Whenever VMware releases a new vSphere version it is big news. The company still has a dominant position in the enterprise virtualization and software markets even though the cloud has been won by KVM, containers, and to a lesser extent Xen. VMware vSphere 6.7 is gearing for enterprise deployments.
VMware vSphere 6.7
VMware vSphere 6.7 and vSAN 6.7 have a number of new features and updates. You can read the full announcement here. We still wanted to go through a few of the ones we see as highlights:
- VMware vCenter Server Appliance (vCSA) has seen new APIs added and increased performance with this generation.
- VMware vSphere 6.7 in many instances does away with the double reboot required for major ESXi enhancements. There is also a new Quick Boot feature that reboots ESXi without rebooting the underlying hardware.
- Spectre and Meltdown Patches are in the mainline, this may negatively impact performance.
- The HTML5 client is becoming the go-to management interface we expect VMware to build upon for the foreseeable future. There are now workflows that are unique to the HTML5 client which should push adoption.
- TPM 2.0 and virtual TPM 2.0 support and improved encrypted VM support, especially for Microsoft Windows guests.
- NVIDIA vGRID GPU support is getting better for VDI users, but VMware still has a long way to go if it wants to compete in HPC and AI/ deep learning support space.
- VMware vSphere Persistent Memory supports NVDIMMs and future persistent memory technologies that are offered by some of the larger server vendors. NVDIMMs provide high bandwidth, low latency storage like RAM while being non-volatile so they can store data through power loss.
- For those running hybrid clouds, new VMware vCenter Server Hybrid Linked Mode now has better management for private and public clouds (e.g. AWS) even if they are different versions. This is important because private and public clouds can end up on different VMware vSphere versions over time.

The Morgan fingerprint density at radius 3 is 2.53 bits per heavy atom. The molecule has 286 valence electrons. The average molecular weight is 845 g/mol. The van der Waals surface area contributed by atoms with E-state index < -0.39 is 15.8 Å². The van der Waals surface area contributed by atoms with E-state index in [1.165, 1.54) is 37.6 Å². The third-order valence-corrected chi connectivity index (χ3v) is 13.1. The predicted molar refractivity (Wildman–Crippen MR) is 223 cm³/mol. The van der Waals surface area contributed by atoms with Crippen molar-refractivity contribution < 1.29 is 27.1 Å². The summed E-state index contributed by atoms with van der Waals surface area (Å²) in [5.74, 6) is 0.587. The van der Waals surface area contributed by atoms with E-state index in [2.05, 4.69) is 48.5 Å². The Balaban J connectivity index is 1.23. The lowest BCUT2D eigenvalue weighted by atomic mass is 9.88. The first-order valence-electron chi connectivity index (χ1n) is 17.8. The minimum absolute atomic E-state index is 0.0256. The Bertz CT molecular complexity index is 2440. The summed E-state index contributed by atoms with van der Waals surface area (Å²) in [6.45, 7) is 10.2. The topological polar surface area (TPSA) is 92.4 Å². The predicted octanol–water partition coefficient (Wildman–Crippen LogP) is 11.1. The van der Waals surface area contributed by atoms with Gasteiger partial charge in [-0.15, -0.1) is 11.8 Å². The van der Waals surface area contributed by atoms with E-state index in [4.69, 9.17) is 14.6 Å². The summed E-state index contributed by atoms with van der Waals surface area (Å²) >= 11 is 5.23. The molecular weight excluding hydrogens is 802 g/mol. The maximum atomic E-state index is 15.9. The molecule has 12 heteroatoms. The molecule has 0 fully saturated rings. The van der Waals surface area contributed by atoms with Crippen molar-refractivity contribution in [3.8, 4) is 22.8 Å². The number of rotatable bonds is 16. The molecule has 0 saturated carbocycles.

- Per-VM Enhanced vMotion Compatability (Per-VM EVC) allows for better migration support between processor types and generations. If you want to run AMD EPYC 7000 series due to its awesome core count and RAM support, but also want to use Intel Xeon servers in your private cloud or the public cloud, this is going to be one of the features to watch.
VMware vSphere 6.7 Requires Intel Xeon E5-2600 V1 or Newer
If you’re thinking VMware vSphere 6.7 will run on your legacy servers, you may want to check again. There are a number of CPUs that have been removed from the new OS including the Intel Xeon 5500 and Xeon 5600 series CPUs. Also, some of the Xeon 3400 Clarkdale / Lynnfield CPUs for single-socket servers are being depreciated in their support. This is the inevitable march of technology and looking back to STH’s history we can see articles like Tyan’s New Sandy Bridge-EP Xeon E5-2600 Series C600 Motherboards back in 2012. Newer processors are the way of the future.
Also dropped from the VMware vSphere support list in the 6.5 to 6.7 upgrade is the aging AMD Opteron series CPUs. The AMD Opteron 6100 and Opteron 4100 series have also been dropped. In the G34 socket, it seems like the Opteron 6200 and 6300 series of CPUs are supported but those days appear to be fading. If you are still using servers with those CPUs, then flashing BIOS to support newer chips and scouring ebay may be an option. Beware though, many motherboard vendors required a PCB refresh with new Opteron 6200/ 6300 versions due to interconnect signaling quality. If you think this is a path you need to take for your aging ESXi infrastructure, double-check this before investing more in a legacy platform instead of simply upgrading.
Any new VMware vSphere release is a big deal. There are more features in this release than we covered here, some that will excite our VMware admin STH readers. If you are in that group, VMware has extensive documentation on the changes. If you keep up on the latest versions and have legacy hardware, we wanted to show the changes in CPU support since that can push admins to start a hardware planning cycle. Next up on getting dropped for support will be the Intel Xeon E5-2600 V1 / V2 generations. We also wanted to highlight that if Spectre and Meltdown mitigation are important to you, this is the generation to watch as those patches are now standard.